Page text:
- Getting your priorities right – Although every customer is important to your business, some of their social media posts will be more important than others. SRM solutions can identify which issues require immediate attention and which are a lower priority. The SRM dashboard can also automatically alert the relevant individual within the company when such a high priority problem occurs and provide confirmation when the issue has been resolved. Social media can be a double-edged sword for businesses in that all their problems and successes are laid bare for the world to see. Leave a customer problem unsolved for too long and reputational damage will surely be incurred, but issue a speedy resolution and long term customer relationships can be strengthened. Considering that 42 per cent of customers expect social media complaints to be resolved within 60 minutes, SRM can be very important in this regard.
- A personal service – As opposed to sending out bulk emails or generic marketing spiel, social networks let businesses create a much more personal relationship with their customers. With SRM, consumers can be connected immediately with the employee most likely to be able to help. This enable firms to build engaging, one-on-one connections that customers are likely to appreciate. In addition, with comprehensive tracking of all previous engagements, employees can get instantly up to speed on any prior social media interactions, ensuring that your customers feel valued.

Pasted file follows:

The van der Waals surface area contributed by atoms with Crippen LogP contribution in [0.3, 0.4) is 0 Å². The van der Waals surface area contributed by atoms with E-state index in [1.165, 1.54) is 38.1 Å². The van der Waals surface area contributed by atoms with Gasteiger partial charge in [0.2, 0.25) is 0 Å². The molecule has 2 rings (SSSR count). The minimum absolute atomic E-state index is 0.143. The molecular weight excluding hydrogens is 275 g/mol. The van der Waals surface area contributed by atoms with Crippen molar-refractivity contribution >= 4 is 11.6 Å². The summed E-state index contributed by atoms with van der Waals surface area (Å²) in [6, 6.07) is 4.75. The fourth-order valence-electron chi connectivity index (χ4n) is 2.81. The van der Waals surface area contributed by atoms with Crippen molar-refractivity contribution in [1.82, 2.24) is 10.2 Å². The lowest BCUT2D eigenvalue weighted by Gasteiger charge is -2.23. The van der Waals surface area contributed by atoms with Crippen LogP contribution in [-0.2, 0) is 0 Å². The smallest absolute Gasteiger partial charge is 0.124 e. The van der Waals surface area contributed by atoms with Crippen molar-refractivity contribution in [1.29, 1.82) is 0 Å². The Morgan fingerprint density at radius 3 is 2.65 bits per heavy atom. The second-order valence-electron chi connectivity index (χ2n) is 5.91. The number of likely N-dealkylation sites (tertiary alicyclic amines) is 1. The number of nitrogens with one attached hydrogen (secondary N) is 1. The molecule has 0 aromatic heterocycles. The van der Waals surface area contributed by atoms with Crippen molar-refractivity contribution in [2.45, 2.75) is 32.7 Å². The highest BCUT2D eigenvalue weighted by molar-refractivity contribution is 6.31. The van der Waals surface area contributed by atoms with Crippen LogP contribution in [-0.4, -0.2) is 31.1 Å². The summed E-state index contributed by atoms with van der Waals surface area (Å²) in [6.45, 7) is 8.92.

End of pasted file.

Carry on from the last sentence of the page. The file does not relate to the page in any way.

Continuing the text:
- Brand association – Social Relationship Management is also a great tool for assessing how your brand is viewed by your customers. Analysis of key words and trends allows organisations to gain an overview of what their brand is associated with, positive or negative. Wider market research across multiple social media channels can also help brands better understand their competitors and what they need to do to take their business to the next level.
SRM as a Service
In addition, some businesses are now turning to cloud based SRM to help them turn social media interactions into meaningful relationships. SRM as a service may include all of the above features and more and will usually be paid for on a subscription basis, meaning that businesses can scale up and down easily while avoiding prohibitive one-off costs. Perhaps more importantly, cloud-based SRM is often accompanied by a dedicated account manager supplying expert advice to your business. This additional consultation service can be hugely valuable to businesses, particularly those that may not have the internal resources to make the most out of the social media data that they collect.
Although social networks may have previously been dismissed as consumer entertainment platforms – good for sharing images of your dinner but not much else – they are now rightly viewed as important business tools. The sheer volume of information available to companies makes them hugely valuable, but also challenging to decipher. With Social Relationship Management, businesses can overcome these challenges to build stronger, longer-lasting relationships with their customers.